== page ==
Look at how much Anakin Skywalker changes from Phantom Menace (Star Wars 1) to Revenge of the Sith (3). He becomes Darth Vader. Not just a small shift from bad-to-worse but a complete overhaul as a person. The once highly touted Jedi is no more. The seduction of the dark side is too much for him. And thus, a villain for the ages is born.

I want to keep using Darth Vader as an example of the magnificent height that a villain can reach in making a storyline epic. Yes. He gives in to the dark side. But, his journey started as a Hero’s Journey.

Talk about a twist of fate, right?

Anakin was set on a course for greatness…to become a Jedi respected by all. Yet, instead of delivering on those promises, he crushes them. Anakin becomes Darth Vader and rejects peace for war. He unleashes a hell on the goodness around him, and he casts his quest for heaven aside.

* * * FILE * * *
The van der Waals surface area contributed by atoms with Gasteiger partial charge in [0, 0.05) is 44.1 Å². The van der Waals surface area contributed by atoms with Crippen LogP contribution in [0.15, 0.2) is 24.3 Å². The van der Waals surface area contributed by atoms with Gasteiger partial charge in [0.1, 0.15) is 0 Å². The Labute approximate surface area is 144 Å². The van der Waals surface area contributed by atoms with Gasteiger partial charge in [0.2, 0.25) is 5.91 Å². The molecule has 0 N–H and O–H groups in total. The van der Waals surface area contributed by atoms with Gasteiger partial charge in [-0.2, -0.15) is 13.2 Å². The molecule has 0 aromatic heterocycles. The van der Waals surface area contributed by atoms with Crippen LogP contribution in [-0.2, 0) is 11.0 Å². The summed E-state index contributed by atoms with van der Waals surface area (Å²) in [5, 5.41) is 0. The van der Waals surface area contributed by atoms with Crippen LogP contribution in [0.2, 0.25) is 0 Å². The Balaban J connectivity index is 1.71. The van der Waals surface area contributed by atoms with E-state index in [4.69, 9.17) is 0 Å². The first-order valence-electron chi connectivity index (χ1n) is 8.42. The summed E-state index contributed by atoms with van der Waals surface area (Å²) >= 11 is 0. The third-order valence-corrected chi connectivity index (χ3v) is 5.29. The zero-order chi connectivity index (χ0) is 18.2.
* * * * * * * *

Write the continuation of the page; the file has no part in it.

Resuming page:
It’s heartbreaking and…uniquely its own take on the “hero gone astray” motif. But…there is redemption.

*Spoiler alert*

Darth sees his son Luke in trouble with the Emperer and saves him from death. As a result of his spiritual change, Darth is restored as Anakin Skywalker just before his death. The hero-turned-villain-turned-hero has come full circle. It isn’t something we’re used to seeing in literature (or film), and the range of this villain makes for one of the best examples of all-time.

Please take in this next part, because it isn’t the model of a villain existing for the sole purpose of giving the hero some opposition, someone to fight. Yeah. The fighting is nice and battle sequences are, too. But, it’s the humanity of the villain that makes the story so well-balanced.

Again, think of your favorite story of all-time.

Got one?